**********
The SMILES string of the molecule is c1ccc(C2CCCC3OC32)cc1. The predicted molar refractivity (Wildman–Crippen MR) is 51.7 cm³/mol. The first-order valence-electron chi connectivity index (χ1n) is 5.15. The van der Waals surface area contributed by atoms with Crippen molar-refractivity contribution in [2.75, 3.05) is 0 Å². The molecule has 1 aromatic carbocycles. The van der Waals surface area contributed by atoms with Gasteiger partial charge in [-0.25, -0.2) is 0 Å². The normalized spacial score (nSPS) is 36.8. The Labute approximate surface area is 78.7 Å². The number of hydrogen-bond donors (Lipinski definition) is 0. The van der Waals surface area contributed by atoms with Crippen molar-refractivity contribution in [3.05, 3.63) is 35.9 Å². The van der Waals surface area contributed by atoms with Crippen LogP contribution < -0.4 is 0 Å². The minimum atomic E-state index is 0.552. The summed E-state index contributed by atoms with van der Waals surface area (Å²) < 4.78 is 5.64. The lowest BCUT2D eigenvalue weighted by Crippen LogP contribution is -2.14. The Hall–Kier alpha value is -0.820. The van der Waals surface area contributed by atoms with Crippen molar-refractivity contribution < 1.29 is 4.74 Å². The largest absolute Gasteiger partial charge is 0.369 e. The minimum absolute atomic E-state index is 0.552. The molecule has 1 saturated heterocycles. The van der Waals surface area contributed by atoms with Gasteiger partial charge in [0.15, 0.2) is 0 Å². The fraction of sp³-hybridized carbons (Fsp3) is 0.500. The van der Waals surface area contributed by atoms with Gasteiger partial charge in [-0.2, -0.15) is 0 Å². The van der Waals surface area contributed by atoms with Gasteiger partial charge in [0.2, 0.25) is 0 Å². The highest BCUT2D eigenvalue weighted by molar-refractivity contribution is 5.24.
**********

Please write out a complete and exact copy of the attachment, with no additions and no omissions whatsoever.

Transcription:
The SMILES string of the molecule is c1ccc(C2CCCC3OC32)cc1. The predicted molar refractivity (Wildman–Crippen MR) is 51.7 cm³/mol. The first-order valence-electron chi connectivity index (χ1n) is 5.15. The van der Waals surface area contributed by atoms with Crippen molar-refractivity contribution in [2.75, 3.05) is 0 Å². The molecule has 1 aromatic carbocycles. The van der Waals surface area contributed by atoms with Gasteiger partial charge in [-0.25, -0.2) is 0 Å². The normalized spacial score (nSPS) is 36.8. The Labute approximate surface area is 78.7 Å². The number of hydrogen-bond donors (Lipinski definition) is 0. The van der Waals surface area contributed by atoms with Crippen molar-refractivity contribution in [3.05, 3.63) is 35.9 Å². The van der Waals surface area contributed by atoms with Crippen LogP contribution < -0.4 is 0 Å². The minimum atomic E-state index is 0.552. The summed E-state index contributed by atoms with van der Waals surface area (Å²) < 4.78 is 5.64. The lowest BCUT2D eigenvalue weighted by Crippen LogP contribution is -2.14. The Hall–Kier alpha value is -0.820. The van der Waals surface area contributed by atoms with Crippen molar-refractivity contribution < 1.29 is 4.74 Å². The largest absolute Gasteiger partial charge is 0.369 e. The minimum absolute atomic E-state index is 0.552. The molecule has 1 saturated heterocycles. The van der Waals surface area contributed by atoms with Gasteiger partial charge in [0.15, 0.2) is 0 Å². The fraction of sp³-hybridized carbons (Fsp3) is 0.500. The van der Waals surface area contributed by atoms with Gasteiger partial charge in [-0.2, -0.15) is 0 Å². The van der Waals surface area contributed by atoms with Gasteiger partial charge in [0.2, 0.25) is 0 Å². The highest BCUT2D eigenvalue weighted by molar-refractivity contribution is 5.24.